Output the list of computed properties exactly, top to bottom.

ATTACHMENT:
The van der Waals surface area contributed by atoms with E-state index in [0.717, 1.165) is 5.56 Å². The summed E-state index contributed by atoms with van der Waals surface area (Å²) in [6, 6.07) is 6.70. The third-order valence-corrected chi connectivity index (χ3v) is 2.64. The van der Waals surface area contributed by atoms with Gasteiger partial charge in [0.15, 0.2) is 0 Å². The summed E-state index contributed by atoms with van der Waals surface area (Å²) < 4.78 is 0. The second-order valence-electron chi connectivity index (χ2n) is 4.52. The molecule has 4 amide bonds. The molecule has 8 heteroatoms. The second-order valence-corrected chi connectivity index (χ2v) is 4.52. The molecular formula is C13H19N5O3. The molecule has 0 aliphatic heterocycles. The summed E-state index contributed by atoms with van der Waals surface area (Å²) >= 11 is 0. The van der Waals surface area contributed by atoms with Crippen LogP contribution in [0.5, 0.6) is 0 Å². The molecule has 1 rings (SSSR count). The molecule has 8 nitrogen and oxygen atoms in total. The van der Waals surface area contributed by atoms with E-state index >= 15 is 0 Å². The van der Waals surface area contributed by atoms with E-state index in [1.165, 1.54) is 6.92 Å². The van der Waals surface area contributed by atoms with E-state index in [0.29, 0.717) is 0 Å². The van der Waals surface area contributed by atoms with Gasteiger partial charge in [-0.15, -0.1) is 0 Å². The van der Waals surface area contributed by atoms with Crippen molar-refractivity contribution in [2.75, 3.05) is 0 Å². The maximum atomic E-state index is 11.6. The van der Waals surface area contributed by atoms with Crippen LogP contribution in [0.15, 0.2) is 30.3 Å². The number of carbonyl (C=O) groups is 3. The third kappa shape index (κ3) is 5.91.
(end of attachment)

The van der Waals surface area contributed by atoms with E-state index in [0.717, 1.165) is 5.56 Å². The summed E-state index contributed by atoms with van der Waals surface area (Å²) in [6, 6.07) is 6.70. The third-order valence-corrected chi connectivity index (χ3v) is 2.64. The van der Waals surface area contributed by atoms with Gasteiger partial charge in [0.15, 0.2) is 0 Å². The summed E-state index contributed by atoms with van der Waals surface area (Å²) < 4.78 is 0. The second-order valence-electron chi connectivity index (χ2n) is 4.52. The molecule has 4 amide bonds. The molecule has 8 heteroatoms. The second-order valence-corrected chi connectivity index (χ2v) is 4.52. The molecular formula is C13H19N5O3. The molecule has 0 aliphatic heterocycles. The summed E-state index contributed by atoms with van der Waals surface area (Å²) >= 11 is 0. The van der Waals surface area contributed by atoms with Crippen LogP contribution in [0.5, 0.6) is 0 Å². The molecule has 1 rings (SSSR count). The molecule has 8 nitrogen and oxygen atoms in total. The van der Waals surface area contributed by atoms with E-state index >= 15 is 0 Å². The van der Waals surface area contributed by atoms with E-state index in [1.165, 1.54) is 6.92 Å². The van der Waals surface area contributed by atoms with E-state index in [0.29, 0.717) is 0 Å². The van der Waals surface area contributed by atoms with Gasteiger partial charge in [-0.15, -0.1) is 0 Å². The van der Waals surface area contributed by atoms with Crippen molar-refractivity contribution in [2.75, 3.05) is 0 Å². The maximum atomic E-state index is 11.6. The van der Waals surface area contributed by atoms with Crippen LogP contribution in [0.15, 0.2) is 30.3 Å². The number of carbonyl (C=O) groups is 3. The third kappa shape index (κ3) is 5.91.